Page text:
I’ve been watching and studying K. Beck’s video series on TDD this week. These screencasts are really good in my opinion, I am glad that Kent made them. I would like to see more of them.
According to Amazon, I bought Kent’s book on TDD in January 2008. At that time I was working on a kind of experimental project at the University of La Laguna so I had plenty of time to practice TDD all day long. The software had to work but there was no deadline, it was a kind of grant, perfect for me to learn and practice. And we delivered clean code that worked finally. Well, today for sure I wouldn’t like that code.
With Kent’s book and the help of the TDD mailing list (Yahoo), I embraced the technique soon and stuck with it since then. So my style is quite “classic”, although I believe I use more test doubles than Kent (looks like he doesn’t use doubles at all, but I’d like to see that). However as I’ve gained experience and learned from others and from my own mistakes, my style has been evolving over time. Moreover teaching TDD to lots of people during these years has have a huge positive impact on the way I test-drive my code.
But now watching Kent coding has been a bit surprising to me. Notes to myself about the episodes:
Kent writes the first test from the outside-in, but makes it pass bottom-up. Using a single test as a means to constantly validate the code he is writing works. He moves code from the test to production and back to the test, always moving in safe steps. My surprise he is that all the triangulation is performed with a single test, an evolving end-to-end test. I think I’d probably have written several tests, leaving the first one red for a while (he does that in an upcoming episode). From this very first episode I can notice that Kent uses the tests to maximize feedback, focusing on getting things done. Very pragmatic, I like that.
Kent uses the “fake it until you make it” trick, returning a hardcoded zero value, but then rather than writing another test to triangulate, he uses the same one to make the production code more generic. Again very pragmatic. I only use “fake it until you make it” when I don’t have a clear vision of how to make it pass. That keeps my flow and gives me some inspiration. So in this case I would just write something more than “return 0”.
The surprise in this episode is that Kent prefers to leave some duplication in the code in favor of symmetry. Duplication makes me feel unconfortable so I would rather remove it. Now I value symmetry a bit more, I got his point.
Kent removes several tests. In order to split a problem into smaller pieces, he leaves a failing test and moves on to test-drive those small pieces (methods) that are needed. When the big method works and the big test passes, he realizes the small methods should be private and so changes their visibility. Then the small tests don’t even compile and Kent just deletes them. He calls these “scafolding tests”, needed to flow with safe small steps but not necessary in the end.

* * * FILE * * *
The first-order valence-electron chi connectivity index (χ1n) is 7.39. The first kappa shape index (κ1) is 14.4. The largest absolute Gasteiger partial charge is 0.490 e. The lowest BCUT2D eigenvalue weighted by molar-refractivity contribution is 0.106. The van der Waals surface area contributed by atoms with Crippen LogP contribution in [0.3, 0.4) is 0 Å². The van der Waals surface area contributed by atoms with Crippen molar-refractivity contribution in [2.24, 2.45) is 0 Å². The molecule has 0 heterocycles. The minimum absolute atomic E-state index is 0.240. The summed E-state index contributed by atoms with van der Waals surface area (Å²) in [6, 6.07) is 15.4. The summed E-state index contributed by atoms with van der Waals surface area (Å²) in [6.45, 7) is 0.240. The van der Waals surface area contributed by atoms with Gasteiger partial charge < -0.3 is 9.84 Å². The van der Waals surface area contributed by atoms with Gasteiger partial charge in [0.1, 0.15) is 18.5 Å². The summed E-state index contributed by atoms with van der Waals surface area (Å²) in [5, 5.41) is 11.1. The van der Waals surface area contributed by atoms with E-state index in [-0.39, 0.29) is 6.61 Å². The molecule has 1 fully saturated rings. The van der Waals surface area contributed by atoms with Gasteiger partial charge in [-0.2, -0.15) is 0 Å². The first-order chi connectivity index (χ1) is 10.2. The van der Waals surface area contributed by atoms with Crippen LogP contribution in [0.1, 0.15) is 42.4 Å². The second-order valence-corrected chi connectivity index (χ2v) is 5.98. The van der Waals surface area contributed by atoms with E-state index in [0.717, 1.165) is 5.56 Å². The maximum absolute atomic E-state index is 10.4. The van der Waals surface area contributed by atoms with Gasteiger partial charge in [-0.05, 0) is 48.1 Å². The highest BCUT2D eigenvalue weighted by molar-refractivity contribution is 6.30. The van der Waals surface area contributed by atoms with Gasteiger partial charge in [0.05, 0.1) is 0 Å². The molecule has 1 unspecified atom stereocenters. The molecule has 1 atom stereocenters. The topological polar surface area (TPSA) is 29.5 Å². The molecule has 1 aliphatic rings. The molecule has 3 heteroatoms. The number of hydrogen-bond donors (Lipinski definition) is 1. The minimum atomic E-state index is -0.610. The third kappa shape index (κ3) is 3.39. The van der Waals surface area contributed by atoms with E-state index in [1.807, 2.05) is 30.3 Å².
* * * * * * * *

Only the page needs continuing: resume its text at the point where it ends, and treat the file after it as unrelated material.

To me this is a bit surprising, it’s definitely not my style but I see the benefit – flow and fast feedback again. I rarely delete tests, only when they are proven redundant (and I loose the 10$ as Kent says). When I find myself testing a method that should be private I question my design. It usually tells me that the method probably belongs in a different object where it’s public. If writing a specification (what tests really are from my point of view) turns out to be difficult, that gives me a hint about my design. However it’s true that sometimes premature design decisions may get you stuck, loose the flow.
I really like the idea of test-driving the same problem from scratch several times to find out which order is the best. Choosing the tests appropriately is very important for TDD to be productive. To success with triangulation the order in which we choose tests is fundamental. This exercise is excellent, I will practice it more often with code katas.
I can see that Kent uses the tests to progress with steady pace in safe small steps, maximizing fast feedback loops. I see that the primary focus of his tests is not on documenting the behavior of the system, Kent just wants to get code working soon. The names of the tests are readable and tell a story but I like them to be more expressive. Sometimes Kent reflects only the input in the name, whilst I prefer to describe the behavior. As an example I would type “it_is_not_possible_to_remove_a_null” whilst he typed “removeNull”. I continously refactor my tests to improve their names, making sure I could copy and paste those names (together with the class name), paste them into a text document and deliver it as human readable documentation source.
I tend to use tests more as specifications than tests so I probably spend more time thinking of the tests and ordering them for the sake of an effective flow aftewards. The truth is that sometimes it’s hard to approach the problem from the outside-in and the pragmatism demonstrated by Kent helps with that. I’ll take advantage of these lessons to keep on evolving my style
Thank you Kent Beck for your book and your videos!
And thanks to my friend @pasku1 because I believe he told me about these videos.